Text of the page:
Pledge to never, ever use your phone while driving, because #ItCanWait

It makes no sense.

The latest research says 95 percent of us disapprove of distracted driving. And yet 71 percent of us still use our phones while behind the wheel.

These days, it’s not just texting that’s the problem. Now our phones bleep and buzz every minute with the latest 50-percent-off deal, score update and friend request.

Each notification distracts the driver. Each distraction could be deadly.

It’s time for something to change. It’s time for #ItCanWait.

Scouters, parents, and driving-age Scouts and Venturers should take the #ItCanWait pledge today. By committing to go phones down, eyes up, you’re making the road a safer place for everyone.

AT&T has a wealth of resources about the #ItCanWait pledge, which you can use to share this message with your Boy Scout troop, Venturing crew or Explorer post.

The #ItCanWait pledge

By taking the #ItCanWait pledge, you’re committing to Care, Share and Be Aware:

  • I pledge to Care for those around me and put my phone down when I’m driving.
  • I pledge to Share the message: distracted driving is never OK.
  • I pledge to Be Aware that I’m never alone on the road.

Distracted-driving statistics

Walking on the sidewalks near my office, I see far too many people using their phones while driving. It seems like every other car has someone with one hand on the wheel and two eyes on the phone.

Unfortunately, my anecdotal evidence is backed by real numbers.

Here’s what a new study, commissioned by AT&T, shows:

  • Seven in 10 people engage in smartphone activities while driving.
  • 62 percent of people keep their smartphones within easy reach while driving.
  • Nearly four in 10 smartphone users tap into social media while driving. Almost three in 10 surf the net, and one in 10 video chat.
  • Facebook tops the social platform list, with more than a quarter of those polled saying they use the app while driving. About one in seven said they’re on Twitter behind the wheel.

Resources for you

Speaking of the Traffic Safety merit badge, the resources section has been updated with a link to AT&T’s #ItCanWait campaign.

A simple activity to try at your next meeting

Don’t just tell young people about the ways a phone can distract them from other tasks. Show them.

You’ll need three balloons for every two or three Scouts or Venturers.

  1. Ask the Scouts to begin texting with a friend, scrolling through their news feed or watching a video on their phone.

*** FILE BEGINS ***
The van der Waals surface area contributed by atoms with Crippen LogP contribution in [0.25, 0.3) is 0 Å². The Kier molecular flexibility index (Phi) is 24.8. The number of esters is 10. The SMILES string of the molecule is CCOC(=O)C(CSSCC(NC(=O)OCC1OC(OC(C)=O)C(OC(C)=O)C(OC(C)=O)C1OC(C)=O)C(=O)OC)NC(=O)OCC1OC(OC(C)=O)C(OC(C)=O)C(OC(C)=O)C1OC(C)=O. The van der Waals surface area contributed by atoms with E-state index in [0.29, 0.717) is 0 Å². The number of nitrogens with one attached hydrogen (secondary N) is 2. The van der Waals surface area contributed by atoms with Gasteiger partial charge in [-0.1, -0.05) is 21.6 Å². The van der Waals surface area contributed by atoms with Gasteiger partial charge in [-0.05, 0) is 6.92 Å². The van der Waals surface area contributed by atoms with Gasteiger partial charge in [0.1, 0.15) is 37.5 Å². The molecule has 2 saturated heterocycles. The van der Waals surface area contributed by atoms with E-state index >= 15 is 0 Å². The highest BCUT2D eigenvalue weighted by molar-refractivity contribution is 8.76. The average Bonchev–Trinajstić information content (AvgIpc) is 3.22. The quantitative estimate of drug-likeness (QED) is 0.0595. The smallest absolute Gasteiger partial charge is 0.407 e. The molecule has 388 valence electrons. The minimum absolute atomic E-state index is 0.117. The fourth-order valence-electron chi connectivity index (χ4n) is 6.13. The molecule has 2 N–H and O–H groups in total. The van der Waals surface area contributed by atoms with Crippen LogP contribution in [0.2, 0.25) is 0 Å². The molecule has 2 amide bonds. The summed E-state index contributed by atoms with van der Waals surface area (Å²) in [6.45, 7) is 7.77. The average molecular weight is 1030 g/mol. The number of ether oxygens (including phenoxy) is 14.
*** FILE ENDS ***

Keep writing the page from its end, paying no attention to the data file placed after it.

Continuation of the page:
2. Once they’ve started, tell them to keep the three balloons in the air.
  3. Have them do this for about a minute — keeping the balloons afloat while still paying attention to their phone.
  4. Once everyone has a turn, have an older Scout or Venturer lead a discussion about doing something when distracted by your phone. What made it difficult? Did they feel like they could do an adequate job keeping the balloons in the air? How did the activity make them feel about distracted driving?

Ways Scouts can get involved

  • Plan a service project that promotes distracted driving awareness.
  • Create an It Can Wait contract for their parents to sign — and make them promise that
    they won’t use their phone while they’re driving.
  • Host an event to raise awareness about distracted driving.
  • Decorate signs that say “Distracted driving is never OK. It Can Wait.”

Ways adults can get involved

  • Change your email signature on your phone to encourage others to wait to respond: “Sent from my phone. This email was not sent while driving. Distracted driving is never OK. It Can Wait.”
  • Be an advocate at your office. Work with your company’s HR to raise awareness about It Can Wait and encourage safe driving.
  • Add an It Can Wait sticker to the back of your phone case to remind you distracted driving is never OK.
  • Download the AT&T DriveMode app, which makes it easier to drive without distractions. Or, if you’ve upgraded your iPhone to iOS 11, use the new “Do Not Disturb While Driving” feature.

About Bryan Wendell 3281 Articles
Bryan Wendell, an Eagle Scout, is the founder of Bryan on Scouting and a contributing writer.